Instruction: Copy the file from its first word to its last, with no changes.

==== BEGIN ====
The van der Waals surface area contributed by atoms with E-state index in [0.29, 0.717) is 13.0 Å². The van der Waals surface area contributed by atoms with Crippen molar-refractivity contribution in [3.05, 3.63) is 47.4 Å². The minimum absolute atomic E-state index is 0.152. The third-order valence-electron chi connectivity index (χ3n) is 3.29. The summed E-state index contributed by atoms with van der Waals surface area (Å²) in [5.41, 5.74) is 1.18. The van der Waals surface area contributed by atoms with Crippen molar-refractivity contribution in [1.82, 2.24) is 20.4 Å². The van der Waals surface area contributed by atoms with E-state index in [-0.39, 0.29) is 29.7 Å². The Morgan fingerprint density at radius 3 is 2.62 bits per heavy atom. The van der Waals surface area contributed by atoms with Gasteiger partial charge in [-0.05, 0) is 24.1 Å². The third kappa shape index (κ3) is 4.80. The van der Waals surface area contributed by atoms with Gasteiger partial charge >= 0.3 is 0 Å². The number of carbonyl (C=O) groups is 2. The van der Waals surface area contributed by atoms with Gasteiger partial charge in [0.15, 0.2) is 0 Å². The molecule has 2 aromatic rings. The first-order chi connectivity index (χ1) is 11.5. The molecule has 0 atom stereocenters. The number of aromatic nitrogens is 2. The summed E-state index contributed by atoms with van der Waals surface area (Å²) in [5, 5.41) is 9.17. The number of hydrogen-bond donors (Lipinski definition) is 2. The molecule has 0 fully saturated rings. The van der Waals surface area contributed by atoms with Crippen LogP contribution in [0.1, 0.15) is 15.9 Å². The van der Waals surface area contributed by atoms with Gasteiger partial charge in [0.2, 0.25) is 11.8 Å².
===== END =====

The van der Waals surface area contributed by atoms with E-state index in [0.29, 0.717) is 13.0 Å². The van der Waals surface area contributed by atoms with Crippen molar-refractivity contribution in [3.05, 3.63) is 47.4 Å². The minimum absolute atomic E-state index is 0.152. The third-order valence-electron chi connectivity index (χ3n) is 3.29. The summed E-state index contributed by atoms with van der Waals surface area (Å²) in [5.41, 5.74) is 1.18. The van der Waals surface area contributed by atoms with Crippen molar-refractivity contribution in [1.82, 2.24) is 20.4 Å². The van der Waals surface area contributed by atoms with E-state index in [-0.39, 0.29) is 29.7 Å². The Morgan fingerprint density at radius 3 is 2.62 bits per heavy atom. The van der Waals surface area contributed by atoms with Gasteiger partial charge in [-0.05, 0) is 24.1 Å². The third kappa shape index (κ3) is 4.80. The van der Waals surface area contributed by atoms with Gasteiger partial charge >= 0.3 is 0 Å². The number of carbonyl (C=O) groups is 2. The van der Waals surface area contributed by atoms with Gasteiger partial charge in [0.15, 0.2) is 0 Å². The molecule has 2 aromatic rings. The first-order chi connectivity index (χ1) is 11.5. The molecule has 0 atom stereocenters. The number of aromatic nitrogens is 2. The summed E-state index contributed by atoms with van der Waals surface area (Å²) in [5, 5.41) is 9.17. The number of hydrogen-bond donors (Lipinski definition) is 2. The molecule has 0 fully saturated rings. The van der Waals surface area contributed by atoms with Crippen LogP contribution in [0.1, 0.15) is 15.9 Å². The van der Waals surface area contributed by atoms with Gasteiger partial charge in [0.2, 0.25) is 11.8 Å².